Earlier this week Comedy Central announced the upcoming #ComedyFest, “a five-day celebration of comedy taking place on Twitter.” The event will open on April 29 with a sign of the times: comedy veteran Mel Brooks will send his very first tweet. Brooks will get a bit of help from fellow comedians and Twitter aficionados Carl Reiner and Judd Apatow during an in-person chat and livestream.
A series of Twitter discussions, video clips and livetweets will follow. The event signifies not only Twitter’s shift toward becoming a multimedia platform, but broadcast television’s deep dive into the world of social media. Within this clever campaign we identified several mimic worthy strategies for the brand marketers of the world.
Go where your audience goes
“One of these days we will be ambivalent about where people watch Comedy Central,” the station’s VP for programming and multiplatform strategy told The New York Times. The lesson here is that to stay relevant, it’s vital to know where your audience is consuming content and then take the initiative to make that switch with them.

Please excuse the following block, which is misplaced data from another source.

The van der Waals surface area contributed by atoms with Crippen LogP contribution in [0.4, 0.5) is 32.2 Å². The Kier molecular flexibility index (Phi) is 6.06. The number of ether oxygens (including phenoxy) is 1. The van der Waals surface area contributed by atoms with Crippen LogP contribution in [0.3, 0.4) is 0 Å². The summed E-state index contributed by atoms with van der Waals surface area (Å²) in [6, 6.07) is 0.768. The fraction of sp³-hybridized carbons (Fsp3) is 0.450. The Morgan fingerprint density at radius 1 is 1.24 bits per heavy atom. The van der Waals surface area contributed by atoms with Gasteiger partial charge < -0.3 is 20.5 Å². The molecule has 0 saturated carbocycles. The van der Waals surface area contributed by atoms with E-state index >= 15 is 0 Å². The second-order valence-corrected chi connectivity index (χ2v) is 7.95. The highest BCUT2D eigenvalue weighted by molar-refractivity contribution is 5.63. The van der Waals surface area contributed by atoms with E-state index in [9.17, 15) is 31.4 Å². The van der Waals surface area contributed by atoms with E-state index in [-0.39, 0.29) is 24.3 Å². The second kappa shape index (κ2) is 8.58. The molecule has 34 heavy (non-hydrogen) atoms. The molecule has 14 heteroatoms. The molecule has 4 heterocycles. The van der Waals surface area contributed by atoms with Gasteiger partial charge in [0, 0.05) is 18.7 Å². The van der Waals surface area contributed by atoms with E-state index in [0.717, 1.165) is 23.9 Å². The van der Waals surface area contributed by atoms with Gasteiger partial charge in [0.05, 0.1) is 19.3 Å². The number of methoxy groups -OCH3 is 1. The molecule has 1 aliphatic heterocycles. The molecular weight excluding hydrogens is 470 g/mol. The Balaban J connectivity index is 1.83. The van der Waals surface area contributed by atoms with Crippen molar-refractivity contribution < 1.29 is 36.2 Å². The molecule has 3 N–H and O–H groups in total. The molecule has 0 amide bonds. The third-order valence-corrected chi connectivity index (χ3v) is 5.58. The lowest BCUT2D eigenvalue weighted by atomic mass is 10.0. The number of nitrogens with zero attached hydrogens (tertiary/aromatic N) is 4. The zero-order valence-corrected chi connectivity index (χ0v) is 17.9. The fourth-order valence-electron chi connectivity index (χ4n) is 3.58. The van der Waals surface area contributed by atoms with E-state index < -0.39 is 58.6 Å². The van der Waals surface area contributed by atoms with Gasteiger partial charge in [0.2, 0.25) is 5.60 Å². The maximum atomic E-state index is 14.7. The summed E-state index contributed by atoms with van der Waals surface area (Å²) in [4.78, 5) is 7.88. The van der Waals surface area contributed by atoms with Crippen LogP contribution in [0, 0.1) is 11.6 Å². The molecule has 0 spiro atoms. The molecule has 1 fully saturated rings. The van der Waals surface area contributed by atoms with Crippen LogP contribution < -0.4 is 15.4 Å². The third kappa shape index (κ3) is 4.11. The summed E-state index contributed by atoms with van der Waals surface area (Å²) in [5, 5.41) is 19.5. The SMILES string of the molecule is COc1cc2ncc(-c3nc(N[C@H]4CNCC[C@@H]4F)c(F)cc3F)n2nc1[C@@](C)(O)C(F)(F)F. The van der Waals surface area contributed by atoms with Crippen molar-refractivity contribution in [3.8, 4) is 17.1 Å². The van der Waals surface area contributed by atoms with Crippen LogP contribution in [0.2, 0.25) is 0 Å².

Cultivate thought leadership
This might not be thought leadership in the way that we think of it in the marketing, insurance or finance industries, but ComedyFest is making the concept its own. By gathering known entities from the comedy world for public-facing conversations, they’re giving audiences an inside look at the industry. A great example of this is the Writers’ Room panel, which will pull in TV comedy writers to discuss what it’s like to be in a wrtiers’ room and how the whole process works.
Help fans get more of what they like
With the festival comes the introduction of CC:Standup, a free app that uses recommendation algorithms to help users discover new comedians based on those that they already like. Think Amazon’s recommendation system, but for comedy.
It’s about dialogue
The biggest difference between traditional television and this rising social version is that audiences can actively participate. For some brands, that conversation just happens, but others need to do a bit of coaxing to get fans involved online. Several of ComedyFest’s segments invite users to get involved — whether that means volunteering to be roasted by Jeffrey Ross or tweeting Hannibal Burress questions about his time on the road.
Explore new platforms
On April 30, Steve Agee will host Vine Dining, an event featuring six second videos from the comedian’s Vine friends. We’ve seen brands dabble in the world of Vine, but fitting a joke into six seconds is a commendable challenge. Vine isn’t for every brand out there — it all depends on your audience and creative resources, but having just debuted this year, it’s an open frontier with plenty of room for rising stars.